Tuesday, January 19, 2021

Angola, Namibia and South Africa extort EU

Avano Casella, the European Commission’s chief negotiator in the ongoing EU- SADC trade negotiation on economic partnership agreement, said Angola, Namibia and South Africa have formed a “pressure group” aimed at coercing the EU in a bid to give more concessions.

“Angola, Namibia and South Africa (ANS), have formed a pressure group and have presented their consolidated argument, which we are still considering. There is a commitment to negotiate on the part of the EU and we are still studying the document and we will get it to them,” the Italian man said.

The three countries bolted out of the EU-SADC trade negotiations raising concerns and they either initialed in protest or totally refused to initial the agreement.

However, Botswana, Namibia, Lesotho, Mozambique and Swaziland have initialed. Out of the five, only Namibia could not proceed to the next stage of negotiating on services and investment at a meeting which was held in Brussels last month.
“We are looking at the possibility of putting some modification to the text. I believe that compromises are possible to both parties,” Casella said.

However, he took a stronger position when it came to South Africa saying that they can not bend the rules more than what they have done already.
“South Africa has to understand that we can not give it any other offer than what we have already done. It has to understand that it is a developing country and can not be treated like others,” he said.
Under the economic partnership agreement, members of the 78 member states of Africa, Caribbean and Pacific countries are expected to liberalize at least 85 percent of the total trade with the EU and by 2018, all tariffs will have to be removed to allow the free flow of goods and services between the regions.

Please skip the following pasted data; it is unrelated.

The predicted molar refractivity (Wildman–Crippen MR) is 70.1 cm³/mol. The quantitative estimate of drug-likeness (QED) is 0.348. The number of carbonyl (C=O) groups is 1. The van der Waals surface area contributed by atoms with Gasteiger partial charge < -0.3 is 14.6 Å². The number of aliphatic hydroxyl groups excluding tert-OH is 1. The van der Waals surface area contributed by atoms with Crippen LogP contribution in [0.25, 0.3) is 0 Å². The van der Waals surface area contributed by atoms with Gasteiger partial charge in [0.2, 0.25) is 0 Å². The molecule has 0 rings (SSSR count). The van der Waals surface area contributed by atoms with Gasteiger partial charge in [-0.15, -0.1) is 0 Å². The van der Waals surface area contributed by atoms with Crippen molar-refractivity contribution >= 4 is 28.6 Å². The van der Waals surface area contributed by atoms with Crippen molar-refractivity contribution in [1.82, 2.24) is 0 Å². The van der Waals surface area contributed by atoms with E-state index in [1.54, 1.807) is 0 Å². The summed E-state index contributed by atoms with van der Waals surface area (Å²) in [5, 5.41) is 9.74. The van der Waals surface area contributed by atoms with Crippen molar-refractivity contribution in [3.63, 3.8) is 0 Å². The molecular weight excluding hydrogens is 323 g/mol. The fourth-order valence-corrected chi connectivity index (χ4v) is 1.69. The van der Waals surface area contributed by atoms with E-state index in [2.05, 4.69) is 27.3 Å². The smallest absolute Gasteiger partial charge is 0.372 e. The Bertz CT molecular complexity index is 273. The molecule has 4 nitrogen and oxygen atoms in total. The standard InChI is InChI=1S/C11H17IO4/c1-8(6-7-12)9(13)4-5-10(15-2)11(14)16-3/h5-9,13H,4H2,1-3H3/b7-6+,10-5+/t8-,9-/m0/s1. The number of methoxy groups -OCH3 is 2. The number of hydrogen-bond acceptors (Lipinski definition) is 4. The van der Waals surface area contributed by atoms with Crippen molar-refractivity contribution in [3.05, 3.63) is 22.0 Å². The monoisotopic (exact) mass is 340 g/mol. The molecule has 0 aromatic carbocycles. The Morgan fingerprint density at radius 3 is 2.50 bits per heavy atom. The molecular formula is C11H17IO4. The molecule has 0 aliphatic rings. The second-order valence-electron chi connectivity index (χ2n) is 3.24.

EPAs are quota free and duty free trade agreements that are intended to lift the developing countries from poverty and link them to the international trade. Further, the intention is to simplify the trade agreement and foster regional integration and capacity building among the ACP countries. The agreements are also World Trade Organisation compliant, unlike the just expired Contonou agreement.

“Southern African countries have different problems and different needs. I think we have to review the EPAs because there are a lot of concerns and most of them are coming from Africa,” Jo Leinen, the German member of the European parliament said.
“There is a lot of tension between other member states, especially in Southern Africa. However, South Africa has to understand that it has to give to its neighbours. South Africa is a big state while others are small and the current tensions in the region are not the aim of the EU,” he said.

The ANS group is raising its concern at a time when the ACP countries future is in the balance as Brazil has approached the WTO court to seek clarification on the status of EPAs and, most importantly, about the countries which have not yet initialed. Most of the countries which have not initialed are trading under the Everything But Arms (EBA) rule which has a less incentive and a unilateral arrangement that can be terminated at any time.

If Brazil succeeds, ACP countries will lose preferential treatment which they are enjoying as all the countries wishing to export to the European market can do willy nilly at the cost of higher tariffs.

“We are gambling at the moment. The idea is that, after initialing, we should quickly move to signing the agreement. I do not think that they (in Geneva) would refuse to give us an extension of 1-2 years but Brazil is already raising concerns and it needs clarification under most Favourable Nations.
“If they (EPA negotiations) take long, we would have to move back to the tariff system but the biggest losers would be the developing countries,” Giorgio Cocchi, the Director General for Development at the European Commission said.

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